WASHINGTON, Feb. 20 -- The office of Sen. Mary L. Landrieu, D-La., issued the following news release:
U.S. Senator Mary L. Landrieu, D-La., today announced that the Federal Emergency Management Agency (FEMA) has canceled two Community Disaster Loans from Hurricane Katrina- $4.6 million for the St. Bernard Parish School District and $28.7 million for Slidell Memorial Hospital in St. Tammany Parish, including interest. The loan forgiveness was made possible by a provision that Sen. Landrieu wrote into the Fiscal Year 2013 Homeland Security Appropriations bill. The provision corrects the old formula that failed to recognize necessary expenses; penalized communities for revenues that are otherwise dedicated; and omitted budgetary circumstances beyond the three-year period following the disaster.
To date, Sen. Landrieu's provision has canceled $228 million in loans for Southeast Louisiana communities, including $2.2 million for the City of Covington and $305,000 for the Town of Delcambre last month, $35.6 million in CDLs for nine Louisiana community entities in August, $7.2 million canceled for Jefferson Parish Sheriff's department in September, $14.5 million for St. Tammany Parish government in November, $64.7 million disaster loan for Jefferson Parish and the St. Tammany Sheriff's Office in November, $67.8 million for St. Tammany School Board in December and $5.4 million for St. Bernard Parish Government in December.
"After more than eight years of persistence and with the support of local leaders in St. Tammany and St. Bernard, we changed the law to create a commonsense formula that rightly canceled over $33 million in loans today," Sen. Landrieu said. "These parishes can now invest in providing our children with an excellent education and residents with high quality health care. Today's loan cancellations join a long list of Louisiana disaster loans that have been forgiven in recent months, and I'm hopeful we will see more as our communities continue to rebuild."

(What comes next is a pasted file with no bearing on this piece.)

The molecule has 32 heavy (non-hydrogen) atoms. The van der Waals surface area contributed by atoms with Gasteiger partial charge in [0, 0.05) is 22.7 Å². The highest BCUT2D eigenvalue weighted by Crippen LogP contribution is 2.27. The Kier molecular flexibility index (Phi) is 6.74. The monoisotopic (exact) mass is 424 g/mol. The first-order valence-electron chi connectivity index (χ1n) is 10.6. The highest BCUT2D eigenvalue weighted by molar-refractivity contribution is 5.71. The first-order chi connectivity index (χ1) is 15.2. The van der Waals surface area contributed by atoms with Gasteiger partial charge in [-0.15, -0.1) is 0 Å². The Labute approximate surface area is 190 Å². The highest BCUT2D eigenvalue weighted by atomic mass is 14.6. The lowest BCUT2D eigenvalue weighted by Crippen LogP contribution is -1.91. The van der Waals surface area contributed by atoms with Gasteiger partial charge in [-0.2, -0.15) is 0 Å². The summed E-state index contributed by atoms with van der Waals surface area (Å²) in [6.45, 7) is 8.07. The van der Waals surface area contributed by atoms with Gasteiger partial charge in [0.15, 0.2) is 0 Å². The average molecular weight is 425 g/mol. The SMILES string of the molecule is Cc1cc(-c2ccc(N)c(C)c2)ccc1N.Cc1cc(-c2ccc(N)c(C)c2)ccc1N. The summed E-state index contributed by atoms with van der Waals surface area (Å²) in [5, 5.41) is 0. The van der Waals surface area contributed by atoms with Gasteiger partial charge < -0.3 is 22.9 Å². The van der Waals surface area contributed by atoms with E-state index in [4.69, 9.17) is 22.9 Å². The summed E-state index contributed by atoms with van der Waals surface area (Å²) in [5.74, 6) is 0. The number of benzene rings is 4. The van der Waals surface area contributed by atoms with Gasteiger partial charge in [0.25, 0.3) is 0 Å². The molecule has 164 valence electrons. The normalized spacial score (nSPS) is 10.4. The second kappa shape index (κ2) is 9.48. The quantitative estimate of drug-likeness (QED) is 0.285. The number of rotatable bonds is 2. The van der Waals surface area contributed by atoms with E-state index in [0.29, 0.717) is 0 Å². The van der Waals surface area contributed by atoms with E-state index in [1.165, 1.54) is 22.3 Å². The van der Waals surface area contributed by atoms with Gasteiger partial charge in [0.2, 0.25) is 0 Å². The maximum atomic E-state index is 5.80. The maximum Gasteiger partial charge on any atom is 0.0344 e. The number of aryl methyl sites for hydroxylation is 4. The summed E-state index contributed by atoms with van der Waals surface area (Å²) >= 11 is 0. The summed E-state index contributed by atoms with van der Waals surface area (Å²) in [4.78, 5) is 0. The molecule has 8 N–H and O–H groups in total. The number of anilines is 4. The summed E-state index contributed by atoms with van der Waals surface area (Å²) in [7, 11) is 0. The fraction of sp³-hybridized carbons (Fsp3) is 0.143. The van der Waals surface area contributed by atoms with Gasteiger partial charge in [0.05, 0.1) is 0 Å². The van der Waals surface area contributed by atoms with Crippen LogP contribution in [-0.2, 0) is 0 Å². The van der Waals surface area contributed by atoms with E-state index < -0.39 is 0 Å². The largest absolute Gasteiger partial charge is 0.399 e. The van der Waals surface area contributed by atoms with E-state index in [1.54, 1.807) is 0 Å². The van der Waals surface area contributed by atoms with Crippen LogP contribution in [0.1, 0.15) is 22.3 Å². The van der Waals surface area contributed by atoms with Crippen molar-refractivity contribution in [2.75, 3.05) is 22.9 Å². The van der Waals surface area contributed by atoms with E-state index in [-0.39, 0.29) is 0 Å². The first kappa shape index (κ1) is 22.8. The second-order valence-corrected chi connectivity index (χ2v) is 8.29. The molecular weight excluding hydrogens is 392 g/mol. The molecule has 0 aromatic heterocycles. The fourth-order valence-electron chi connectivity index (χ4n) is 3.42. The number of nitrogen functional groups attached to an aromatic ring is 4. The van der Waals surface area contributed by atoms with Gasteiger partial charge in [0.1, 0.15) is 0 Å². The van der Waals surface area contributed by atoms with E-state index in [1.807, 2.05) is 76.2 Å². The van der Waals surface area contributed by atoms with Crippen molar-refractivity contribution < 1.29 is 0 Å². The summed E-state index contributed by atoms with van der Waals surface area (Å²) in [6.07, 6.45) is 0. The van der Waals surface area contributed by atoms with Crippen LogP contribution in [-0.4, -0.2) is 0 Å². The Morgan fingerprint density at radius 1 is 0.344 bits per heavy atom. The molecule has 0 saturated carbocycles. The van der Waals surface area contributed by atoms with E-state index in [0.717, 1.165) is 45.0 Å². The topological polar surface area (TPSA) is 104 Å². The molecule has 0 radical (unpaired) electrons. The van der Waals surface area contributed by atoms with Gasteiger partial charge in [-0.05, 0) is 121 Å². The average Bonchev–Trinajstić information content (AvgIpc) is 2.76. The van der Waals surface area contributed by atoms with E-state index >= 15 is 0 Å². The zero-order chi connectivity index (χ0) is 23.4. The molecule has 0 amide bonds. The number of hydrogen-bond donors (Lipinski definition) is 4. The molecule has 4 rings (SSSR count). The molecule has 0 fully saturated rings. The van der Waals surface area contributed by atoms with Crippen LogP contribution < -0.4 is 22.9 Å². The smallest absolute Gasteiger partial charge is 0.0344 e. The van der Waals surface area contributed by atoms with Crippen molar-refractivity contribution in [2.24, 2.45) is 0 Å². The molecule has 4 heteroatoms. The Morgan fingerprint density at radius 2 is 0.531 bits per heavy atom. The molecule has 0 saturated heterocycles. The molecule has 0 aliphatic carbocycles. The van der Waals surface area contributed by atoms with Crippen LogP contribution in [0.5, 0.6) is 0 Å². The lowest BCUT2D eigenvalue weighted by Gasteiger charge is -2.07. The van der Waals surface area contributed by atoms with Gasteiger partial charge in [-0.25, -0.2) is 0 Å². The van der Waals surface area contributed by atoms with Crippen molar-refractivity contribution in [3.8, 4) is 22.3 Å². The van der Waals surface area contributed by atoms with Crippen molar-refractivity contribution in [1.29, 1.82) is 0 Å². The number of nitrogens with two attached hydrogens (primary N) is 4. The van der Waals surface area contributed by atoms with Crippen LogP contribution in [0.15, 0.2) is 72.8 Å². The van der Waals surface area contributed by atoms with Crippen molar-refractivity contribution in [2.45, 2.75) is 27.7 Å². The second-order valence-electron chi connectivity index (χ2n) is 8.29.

"We appreciate this action by FEMA. The funds were used to continue important healthcare services to our community, to make significant repairs to our infrastructure and to replace vital equipment that was damaged or destroyed by Hurricane Katrina," said Bill Davis, Chief Executive Officer of Slidell Memorial Hospital. "Had this loan not been forgiven, it could have significantly harmed our financial health. We believed all along that our case was strong for loan forgiveness under the intent of the Stafford Act to provide relief for disaster related expenditures. We are deeply grateful to Sen. Mary Landrieu and her staff for their efforts on behalf of Slidell Memorial Hospital."
"We have been working with a broad coalition from Southeast Louisiana over the past several years to have these loans forgiven but faced an uphill battle under the previous calculations," said Doris Voitier, Superintendent of St. Bernard Parish Schools. "Now, thanks to the leadership of Senator Landrieu who continues to champion the recovery of our community and our school system, the burden of having to repay these loans has been lifted. This opens doors for us to make stronger investments in our educational system, benefitting our students and moving us forward."
The old formula failed to recognize necessary expenses, penalized communities for revenues that are otherwise dedicated and omitted budgetary circumstances beyond the three-year period following the disaster.
In December 2012, as the Senate worked on a disaster relief package for communities and regions hard hit, Sen. Landrieu included this language in a Senate bill that died as a result of House inaction. When the House passed a smaller disaster relief package, in January 2013, it stripped this provision from the bill.
Sen. Landrieu has time and time again sought legislative and other solutions to help affected communities with outstanding loans. In 2007, Sen. Landrieu authored a provision to restore the possibility of loan forgiveness and nullify Republican legislation in 2005 that made forgiveness outright impossible under any circumstances. Without this legislation, these communities would have had to repay every penny. As a result of Sen. Landrieu's 2007 provision, FEMA previously cancelled $602 million in debt that Louisiana communities (approximately 60 percent) would otherwise be required to repay under the Republican legislation that originally authorized the loans.
In 2010, Sen. Landrieu convened a three-hour meeting with FEMA Administrator Craig Fugate and representatives from eight Louisiana parishes in her office to explain to FEMA officials how the formula did not accurately calculate a parish's revenue and expenses for determining whether an applicant met the forgiveness requirements.
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